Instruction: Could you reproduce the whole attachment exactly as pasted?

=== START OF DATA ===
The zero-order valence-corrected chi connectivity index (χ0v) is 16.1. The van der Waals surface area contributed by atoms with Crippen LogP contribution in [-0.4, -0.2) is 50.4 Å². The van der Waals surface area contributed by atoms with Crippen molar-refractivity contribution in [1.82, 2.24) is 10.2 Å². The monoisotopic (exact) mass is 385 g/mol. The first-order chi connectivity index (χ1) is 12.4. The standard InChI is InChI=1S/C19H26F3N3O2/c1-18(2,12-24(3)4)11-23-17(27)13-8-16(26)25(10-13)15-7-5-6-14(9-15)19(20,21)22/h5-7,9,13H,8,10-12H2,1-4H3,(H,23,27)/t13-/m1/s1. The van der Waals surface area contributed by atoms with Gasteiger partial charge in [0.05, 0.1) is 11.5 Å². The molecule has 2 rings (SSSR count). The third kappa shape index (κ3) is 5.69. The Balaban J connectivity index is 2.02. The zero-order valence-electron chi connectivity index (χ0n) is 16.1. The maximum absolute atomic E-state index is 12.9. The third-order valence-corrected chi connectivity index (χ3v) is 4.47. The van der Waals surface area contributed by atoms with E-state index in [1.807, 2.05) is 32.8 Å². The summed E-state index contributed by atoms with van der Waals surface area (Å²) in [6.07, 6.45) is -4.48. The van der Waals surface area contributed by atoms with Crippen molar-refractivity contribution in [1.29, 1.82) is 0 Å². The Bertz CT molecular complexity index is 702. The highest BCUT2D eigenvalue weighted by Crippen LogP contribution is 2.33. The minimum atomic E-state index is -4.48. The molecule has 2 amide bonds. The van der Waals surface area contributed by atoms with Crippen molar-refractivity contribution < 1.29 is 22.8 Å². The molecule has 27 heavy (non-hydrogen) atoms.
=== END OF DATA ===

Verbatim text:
The zero-order valence-corrected chi connectivity index (χ0v) is 16.1. The van der Waals surface area contributed by atoms with Crippen LogP contribution in [-0.4, -0.2) is 50.4 Å². The van der Waals surface area contributed by atoms with Crippen molar-refractivity contribution in [1.82, 2.24) is 10.2 Å². The monoisotopic (exact) mass is 385 g/mol. The first-order chi connectivity index (χ1) is 12.4. The standard InChI is InChI=1S/C19H26F3N3O2/c1-18(2,12-24(3)4)11-23-17(27)13-8-16(26)25(10-13)15-7-5-6-14(9-15)19(20,21)22/h5-7,9,13H,8,10-12H2,1-4H3,(H,23,27)/t13-/m1/s1. The van der Waals surface area contributed by atoms with Gasteiger partial charge in [0.05, 0.1) is 11.5 Å². The molecule has 2 rings (SSSR count). The third kappa shape index (κ3) is 5.69. The Balaban J connectivity index is 2.02. The zero-order valence-electron chi connectivity index (χ0n) is 16.1. The maximum absolute atomic E-state index is 12.9. The third-order valence-corrected chi connectivity index (χ3v) is 4.47. The van der Waals surface area contributed by atoms with E-state index in [1.807, 2.05) is 32.8 Å². The summed E-state index contributed by atoms with van der Waals surface area (Å²) in [6.07, 6.45) is -4.48. The van der Waals surface area contributed by atoms with Crippen molar-refractivity contribution in [1.29, 1.82) is 0 Å². The Bertz CT molecular complexity index is 702. The highest BCUT2D eigenvalue weighted by Crippen LogP contribution is 2.33. The minimum atomic E-state index is -4.48. The molecule has 2 amide bonds. The van der Waals surface area contributed by atoms with Crippen molar-refractivity contribution < 1.29 is 22.8 Å². The molecule has 27 heavy (non-hydrogen) atoms.